In the past few years, the map has transformed from a static, stylized portrait of the Earth to a dynamic, interactive conversation. (An extended version of an interview from the January/February 2013 issue.) The entire concept of a “map” seems radically different from even a decade ago. It used to be something in a book or on a wall; now it’s something you carry around on your smartphone. Which changes have mattered most? And what further changes should we be ready for? James Fallows interview’s Google’s Michael Jones on How Maps Became Personal.

For the full text of the article, visit Google’s Michael Jones on How Maps Became Personal – James Fallows – The Atlantic.

Tweeting Up a Storm

Commons Lab, Woodrow Wilson International Center for Scholars, December 2012

We are inundated daily with stories from the news media about the possible impact social media like Facebook and Twitter will have on our lives. When a storm like Hurricane Sandy hits the East Coast, can this technology actually help to save lives and reduce catastrophic damages? It’s possible. For instance, mobile devices could allow emergency responders, affected communities, and volunteers to rapidly collect and share information as a disaster unfolds. Photos and videos provided through social media could help officials determine where people are located, assess the responses and needs of affected communities—such as water, food, shelter, power and medical care—and alert responders and citizens to changing conditions.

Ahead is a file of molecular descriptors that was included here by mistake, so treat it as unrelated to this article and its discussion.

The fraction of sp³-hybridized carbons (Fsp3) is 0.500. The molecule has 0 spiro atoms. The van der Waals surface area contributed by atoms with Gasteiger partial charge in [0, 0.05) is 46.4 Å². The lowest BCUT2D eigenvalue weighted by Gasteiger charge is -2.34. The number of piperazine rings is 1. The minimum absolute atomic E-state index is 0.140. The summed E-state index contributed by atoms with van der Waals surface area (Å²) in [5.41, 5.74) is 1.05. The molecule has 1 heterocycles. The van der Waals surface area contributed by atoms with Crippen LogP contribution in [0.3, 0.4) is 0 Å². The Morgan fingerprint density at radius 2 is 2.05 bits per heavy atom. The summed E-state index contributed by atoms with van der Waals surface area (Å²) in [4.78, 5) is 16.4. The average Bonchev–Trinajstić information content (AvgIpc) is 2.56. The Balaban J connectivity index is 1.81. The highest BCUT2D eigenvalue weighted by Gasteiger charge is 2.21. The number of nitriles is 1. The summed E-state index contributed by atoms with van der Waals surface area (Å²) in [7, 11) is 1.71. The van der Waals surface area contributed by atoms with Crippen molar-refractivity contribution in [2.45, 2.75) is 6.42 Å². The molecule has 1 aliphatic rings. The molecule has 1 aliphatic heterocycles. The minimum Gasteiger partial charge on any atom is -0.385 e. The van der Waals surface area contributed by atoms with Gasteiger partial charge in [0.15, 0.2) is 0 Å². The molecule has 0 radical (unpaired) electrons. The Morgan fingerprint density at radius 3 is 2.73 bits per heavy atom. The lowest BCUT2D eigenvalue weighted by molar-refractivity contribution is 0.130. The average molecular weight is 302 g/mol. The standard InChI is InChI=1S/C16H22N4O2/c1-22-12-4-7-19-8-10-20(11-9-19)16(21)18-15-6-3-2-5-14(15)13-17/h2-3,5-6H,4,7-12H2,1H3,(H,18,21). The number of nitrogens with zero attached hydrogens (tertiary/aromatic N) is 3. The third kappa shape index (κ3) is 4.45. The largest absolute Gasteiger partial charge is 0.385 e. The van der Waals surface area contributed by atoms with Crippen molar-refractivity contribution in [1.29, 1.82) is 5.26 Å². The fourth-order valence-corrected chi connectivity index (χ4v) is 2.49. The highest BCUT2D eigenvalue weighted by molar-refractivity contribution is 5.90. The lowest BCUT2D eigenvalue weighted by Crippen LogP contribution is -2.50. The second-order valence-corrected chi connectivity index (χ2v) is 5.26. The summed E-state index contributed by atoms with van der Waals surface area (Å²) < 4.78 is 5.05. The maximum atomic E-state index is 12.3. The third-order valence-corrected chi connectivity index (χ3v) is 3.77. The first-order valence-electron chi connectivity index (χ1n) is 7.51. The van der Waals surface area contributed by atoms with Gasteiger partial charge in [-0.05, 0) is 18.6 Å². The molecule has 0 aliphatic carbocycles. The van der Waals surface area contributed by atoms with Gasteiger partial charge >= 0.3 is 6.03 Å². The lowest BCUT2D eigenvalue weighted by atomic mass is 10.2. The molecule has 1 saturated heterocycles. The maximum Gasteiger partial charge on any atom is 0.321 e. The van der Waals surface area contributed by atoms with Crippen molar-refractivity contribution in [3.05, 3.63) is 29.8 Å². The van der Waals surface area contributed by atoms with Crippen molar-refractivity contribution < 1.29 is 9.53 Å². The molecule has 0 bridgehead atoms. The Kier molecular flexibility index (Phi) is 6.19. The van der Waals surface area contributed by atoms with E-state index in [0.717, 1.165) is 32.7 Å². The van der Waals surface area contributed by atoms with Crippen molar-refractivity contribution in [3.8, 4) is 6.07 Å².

At least that is the promise. When Hurricane Irene barreled across the Eastern seaboard in August 2011, many in the news media cited it as a pivotal moment for social media for disasters. But research we conducted on the use of social media during Irene suggests otherwise. While some emergency management departments launched new social media outreach strategies during the storm, particularly to push information out to the public, many did not change their practices radically and overall use of the technology varied.

This article explores the challenges of effective use of social media for disaster response, read more here.

GAO Says OMB and Feds Need to Make Coordination a Priority

Geospatial Information

GAO-13-94, Nov 26, 2012

What GAO Found